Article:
Unit 4 – Discussion Board /616

Primary Task: 600–800 words

Primary Task Response: Respond to the following scenario with your thoughts, ideas, and comments. Be substantive and clear, and use research to reinforce your ideas.

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Now is the time to make a decision about relocating the manufacturing operation to the United States is fast-approaching. AutoEdge, like most companies, uses a strengths, weaknesses, opportunities, and threat (SWOT) analysis to facilitate its decision making.

You have just completed your first monthly activity report for the board when Lester calls.

“Hi,” you say. “I just finished my monthly report for the board. I’ll e-mail it to you when we get done talking.”

“Sounds good,” he says. “I’m calling because we need your expertise again for another facet of our investigation into the manufacturing operation. This time, I want you to conduct a detailed SWOT analysis for AutoEdge, and provide a brief summary of your analysis.”

“I was expecting this,” you say. “Some of the research I’ve done over the past 4 weeks will be useful as I put this analysis together for you.”

“Yes, I thought you were in a good position to do this work,” he says. “Your analysis may be different from other people who have been at the company longer, but your fresh perspective on the components will be helpful in moving the debate forward.”

“That’s a good point,” you say. “I’ll keep that in mind as I go through the information.”

Lessons From Experience: Forecasting With Numbers

Introduction The story that you are about to read is from actual events that occurred in the field. Its purpose is to provide you with a real-world example from a seasoned professional in the business world. Forecasting With Numbers Working in the jewelry industry involves forecasting; that is, forecasting which jewelry pieces will be in demand and then determining how many to order. While working at a jewelry company, one of my tasks was to place orders for various jewelry products for the store. But for me at that time, forecasting meant looking at last year’s orders and then simply copying those numbers. I never gave much thought to why I was ordering what I did; I just did it. As it turned out, my orders were off the mark—not just by a little bit, but by a lot. The store got stuck with a surplus of items that eventually went on clearance for less than what we paid for them, all because I didn’t use a financial model or take into account external factors that could have affected the jewelry items. Today, I implement many financial models and include net present value (NPV) so that I have a better understanding about what I’m ordering, and so I can be more accurate in forecasting. It is important to take away the following from this scenario: • Financial models are crucial when forecasting. • Subjectivity and objectivity are equally important.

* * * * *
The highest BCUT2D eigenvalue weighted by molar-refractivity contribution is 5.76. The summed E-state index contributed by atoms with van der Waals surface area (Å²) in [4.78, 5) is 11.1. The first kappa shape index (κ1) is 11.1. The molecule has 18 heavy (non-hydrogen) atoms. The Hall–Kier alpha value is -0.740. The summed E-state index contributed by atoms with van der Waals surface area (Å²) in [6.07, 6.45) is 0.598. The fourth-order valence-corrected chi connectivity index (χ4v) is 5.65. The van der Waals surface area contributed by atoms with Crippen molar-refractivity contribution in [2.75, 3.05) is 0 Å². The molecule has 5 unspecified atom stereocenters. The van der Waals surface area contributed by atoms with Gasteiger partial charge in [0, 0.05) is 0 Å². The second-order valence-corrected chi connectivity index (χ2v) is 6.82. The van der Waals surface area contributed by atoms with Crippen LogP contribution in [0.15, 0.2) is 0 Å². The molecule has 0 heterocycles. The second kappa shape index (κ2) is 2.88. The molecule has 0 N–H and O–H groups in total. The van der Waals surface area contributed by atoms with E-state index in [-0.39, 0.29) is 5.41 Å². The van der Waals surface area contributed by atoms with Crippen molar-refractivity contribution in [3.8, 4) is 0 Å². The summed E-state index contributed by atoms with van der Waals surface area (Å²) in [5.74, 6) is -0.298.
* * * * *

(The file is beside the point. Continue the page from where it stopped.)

Problem-Based Learning (PBL) Scenario: AutoEdge